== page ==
Prof. Prabhat Patnaik (former member of the Kerala State Planning Board and ex-faculty member JNU) said that if Rs. 2000/- is given as monthly pension to an old person, then the total cost of providing pension to 8 crore old people who are not yet covered would be Rs. 1,92,000 crore, which is roughly 2 percent of GDP. If a quarter of the rise in GDP (which is presently growing at 8 percent per annum) is kept aside, then the government can use this for funding universal pension. He ended with “The state of civilization must be judged by the way it treats its elderly.”      

Annie Raja (National Federation of Indian Women) informed that NFIW is part of Pension Parishad. Aged persons are discriminated everywhere including Kerala.

Prof. Ravi Srivastava (former member of the National Commission on Enterprises in the Unorganised Sector and faculty member JNU) informed that as per the estimates by National Commission for Enterprises in the Unorganized Sector (NCEUS), 93 percent of the workforce is employed in the unorganized sector. 77 percent of the population is poor and vulnerable. As per the recent estimates by KP Kannan, the figure has come down from 77 to 70 percent. Social security is a right of the workers. Social protection, social security and sustainable human development are all interlinked. Old people of tomorrow are workers of today. They deserve protection. The universal pension scheme has to be non-contributory. For financing the scheme, the government needs to impose social security tax and levy cesses on industries. Rs. 500,000 crore has been given as freebie to various industrial houses in the current budget. Inequality has been costly to the Indian society. Maoism is a growing socio-economic problem. In Brazil, old age pension has redistributed income and reduced income inequality, he added. The idea is to raise money via additional revenue generated and not using money from the existing tax base. If there is a universal entitlement scheme, then the migratory construction workers would be benefited.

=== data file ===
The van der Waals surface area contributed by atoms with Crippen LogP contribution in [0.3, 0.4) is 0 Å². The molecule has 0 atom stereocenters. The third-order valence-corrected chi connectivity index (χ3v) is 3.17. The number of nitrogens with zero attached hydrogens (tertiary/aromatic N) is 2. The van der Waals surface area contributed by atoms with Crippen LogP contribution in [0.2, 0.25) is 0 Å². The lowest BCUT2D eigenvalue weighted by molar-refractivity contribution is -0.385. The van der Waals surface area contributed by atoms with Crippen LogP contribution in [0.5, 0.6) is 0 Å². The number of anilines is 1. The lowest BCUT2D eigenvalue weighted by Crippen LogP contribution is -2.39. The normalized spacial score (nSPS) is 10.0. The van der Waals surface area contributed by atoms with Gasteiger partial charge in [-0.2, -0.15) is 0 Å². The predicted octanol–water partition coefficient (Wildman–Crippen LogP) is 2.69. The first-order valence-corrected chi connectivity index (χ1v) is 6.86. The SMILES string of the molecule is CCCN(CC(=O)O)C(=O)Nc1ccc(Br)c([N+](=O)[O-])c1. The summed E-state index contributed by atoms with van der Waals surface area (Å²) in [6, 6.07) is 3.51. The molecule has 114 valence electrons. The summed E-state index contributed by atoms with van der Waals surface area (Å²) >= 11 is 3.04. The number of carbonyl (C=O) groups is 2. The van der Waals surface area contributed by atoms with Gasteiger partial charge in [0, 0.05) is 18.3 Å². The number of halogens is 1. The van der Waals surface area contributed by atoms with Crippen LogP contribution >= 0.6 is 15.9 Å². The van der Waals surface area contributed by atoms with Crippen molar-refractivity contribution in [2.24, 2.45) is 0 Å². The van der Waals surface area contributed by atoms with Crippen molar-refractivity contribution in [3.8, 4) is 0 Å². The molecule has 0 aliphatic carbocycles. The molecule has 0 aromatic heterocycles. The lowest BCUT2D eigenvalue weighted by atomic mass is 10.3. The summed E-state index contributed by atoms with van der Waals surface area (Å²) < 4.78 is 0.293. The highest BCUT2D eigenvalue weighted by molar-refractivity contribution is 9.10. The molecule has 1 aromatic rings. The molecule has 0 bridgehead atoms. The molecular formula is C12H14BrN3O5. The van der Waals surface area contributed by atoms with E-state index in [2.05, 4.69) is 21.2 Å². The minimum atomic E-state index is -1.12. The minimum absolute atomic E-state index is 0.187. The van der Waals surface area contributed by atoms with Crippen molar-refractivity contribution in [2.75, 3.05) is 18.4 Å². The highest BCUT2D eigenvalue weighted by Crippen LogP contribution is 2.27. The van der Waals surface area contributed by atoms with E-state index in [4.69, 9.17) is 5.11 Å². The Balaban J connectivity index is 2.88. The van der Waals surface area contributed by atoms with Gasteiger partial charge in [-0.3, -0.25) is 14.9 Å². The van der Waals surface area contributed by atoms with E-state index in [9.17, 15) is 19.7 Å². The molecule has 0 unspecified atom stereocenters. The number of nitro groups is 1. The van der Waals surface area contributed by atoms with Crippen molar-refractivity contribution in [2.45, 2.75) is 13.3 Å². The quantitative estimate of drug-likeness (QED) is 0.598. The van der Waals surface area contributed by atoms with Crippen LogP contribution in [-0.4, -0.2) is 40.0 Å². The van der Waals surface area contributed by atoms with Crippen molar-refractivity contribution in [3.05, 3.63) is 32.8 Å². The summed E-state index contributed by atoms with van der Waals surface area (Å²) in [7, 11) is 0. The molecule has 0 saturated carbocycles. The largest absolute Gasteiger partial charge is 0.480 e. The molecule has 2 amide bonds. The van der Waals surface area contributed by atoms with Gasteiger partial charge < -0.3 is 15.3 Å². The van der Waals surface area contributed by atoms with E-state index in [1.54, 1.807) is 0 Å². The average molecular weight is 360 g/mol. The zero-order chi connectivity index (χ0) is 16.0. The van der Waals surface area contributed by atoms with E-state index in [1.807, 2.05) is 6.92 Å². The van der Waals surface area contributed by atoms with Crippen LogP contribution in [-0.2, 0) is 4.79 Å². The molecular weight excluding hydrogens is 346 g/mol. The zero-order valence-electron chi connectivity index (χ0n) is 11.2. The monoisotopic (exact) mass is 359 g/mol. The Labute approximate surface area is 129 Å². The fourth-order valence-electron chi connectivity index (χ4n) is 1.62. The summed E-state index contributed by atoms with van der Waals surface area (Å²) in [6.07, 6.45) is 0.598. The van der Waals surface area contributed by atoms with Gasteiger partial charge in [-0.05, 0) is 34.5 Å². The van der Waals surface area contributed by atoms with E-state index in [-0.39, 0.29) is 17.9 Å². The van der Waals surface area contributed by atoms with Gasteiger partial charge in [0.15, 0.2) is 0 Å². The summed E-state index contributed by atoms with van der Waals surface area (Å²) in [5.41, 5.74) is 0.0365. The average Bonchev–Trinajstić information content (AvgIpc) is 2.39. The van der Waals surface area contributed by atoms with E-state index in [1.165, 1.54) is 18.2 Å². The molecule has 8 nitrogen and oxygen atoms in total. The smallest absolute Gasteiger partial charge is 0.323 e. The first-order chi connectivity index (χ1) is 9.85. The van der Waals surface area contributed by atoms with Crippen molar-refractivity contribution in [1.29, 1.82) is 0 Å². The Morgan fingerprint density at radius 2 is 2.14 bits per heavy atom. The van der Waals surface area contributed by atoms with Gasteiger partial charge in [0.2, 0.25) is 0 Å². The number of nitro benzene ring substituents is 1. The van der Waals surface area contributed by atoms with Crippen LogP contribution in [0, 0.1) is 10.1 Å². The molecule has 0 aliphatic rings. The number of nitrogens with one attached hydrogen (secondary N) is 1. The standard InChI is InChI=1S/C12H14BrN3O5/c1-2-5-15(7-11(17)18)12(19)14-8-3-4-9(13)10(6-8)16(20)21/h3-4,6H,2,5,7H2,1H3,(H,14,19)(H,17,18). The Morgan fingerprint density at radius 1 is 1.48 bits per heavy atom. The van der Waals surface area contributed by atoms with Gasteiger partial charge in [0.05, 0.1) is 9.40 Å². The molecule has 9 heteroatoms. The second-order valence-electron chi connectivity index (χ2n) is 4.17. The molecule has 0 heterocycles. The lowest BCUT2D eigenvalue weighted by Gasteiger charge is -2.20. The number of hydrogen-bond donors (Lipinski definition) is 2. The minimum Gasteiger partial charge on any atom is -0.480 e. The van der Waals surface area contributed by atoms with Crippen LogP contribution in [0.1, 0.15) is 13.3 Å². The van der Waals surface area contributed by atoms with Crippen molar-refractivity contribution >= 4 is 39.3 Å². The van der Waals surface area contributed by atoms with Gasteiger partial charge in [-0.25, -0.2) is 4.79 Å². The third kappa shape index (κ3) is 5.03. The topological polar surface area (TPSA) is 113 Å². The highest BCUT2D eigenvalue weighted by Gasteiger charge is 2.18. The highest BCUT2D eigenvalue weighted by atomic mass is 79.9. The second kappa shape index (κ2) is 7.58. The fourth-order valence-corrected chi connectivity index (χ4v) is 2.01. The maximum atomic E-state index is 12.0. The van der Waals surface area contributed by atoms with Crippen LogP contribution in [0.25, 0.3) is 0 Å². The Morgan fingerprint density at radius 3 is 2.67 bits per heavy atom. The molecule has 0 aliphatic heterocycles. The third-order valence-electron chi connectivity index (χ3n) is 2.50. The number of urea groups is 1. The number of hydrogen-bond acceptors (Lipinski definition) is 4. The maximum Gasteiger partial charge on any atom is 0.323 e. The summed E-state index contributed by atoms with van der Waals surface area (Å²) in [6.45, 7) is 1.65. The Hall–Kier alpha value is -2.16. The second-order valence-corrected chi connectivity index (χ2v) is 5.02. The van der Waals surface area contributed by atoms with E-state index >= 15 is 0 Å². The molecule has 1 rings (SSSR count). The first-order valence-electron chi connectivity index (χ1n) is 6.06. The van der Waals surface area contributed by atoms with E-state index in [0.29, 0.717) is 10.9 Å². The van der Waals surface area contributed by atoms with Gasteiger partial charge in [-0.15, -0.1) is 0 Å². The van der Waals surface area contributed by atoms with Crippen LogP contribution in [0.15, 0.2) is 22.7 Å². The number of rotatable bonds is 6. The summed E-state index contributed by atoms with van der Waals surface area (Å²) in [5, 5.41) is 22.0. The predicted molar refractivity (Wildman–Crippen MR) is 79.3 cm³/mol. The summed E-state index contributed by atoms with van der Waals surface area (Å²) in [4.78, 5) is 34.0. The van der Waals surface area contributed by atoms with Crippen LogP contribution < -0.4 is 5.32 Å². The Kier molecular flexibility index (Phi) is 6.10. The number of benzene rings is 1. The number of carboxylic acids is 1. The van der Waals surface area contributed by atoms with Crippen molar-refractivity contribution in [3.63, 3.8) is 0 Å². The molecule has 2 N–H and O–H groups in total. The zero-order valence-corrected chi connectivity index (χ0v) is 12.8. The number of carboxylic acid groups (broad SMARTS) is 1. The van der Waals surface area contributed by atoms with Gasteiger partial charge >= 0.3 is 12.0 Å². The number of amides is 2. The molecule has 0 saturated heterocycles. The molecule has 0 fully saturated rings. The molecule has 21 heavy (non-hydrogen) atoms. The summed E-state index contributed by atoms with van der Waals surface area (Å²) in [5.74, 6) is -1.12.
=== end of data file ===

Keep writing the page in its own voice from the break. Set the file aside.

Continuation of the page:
Activist Subhas Lomte said that pensions of MPs and MLAs have gone up but not of the poor and aged unorganized workers.

Dharna Program schedule

Along with a focus on Pensions, the following related issues will also be discussed in public hearings on the 5 days of the Dharna -

7th May 2012– Public hearing on issues of the elderly.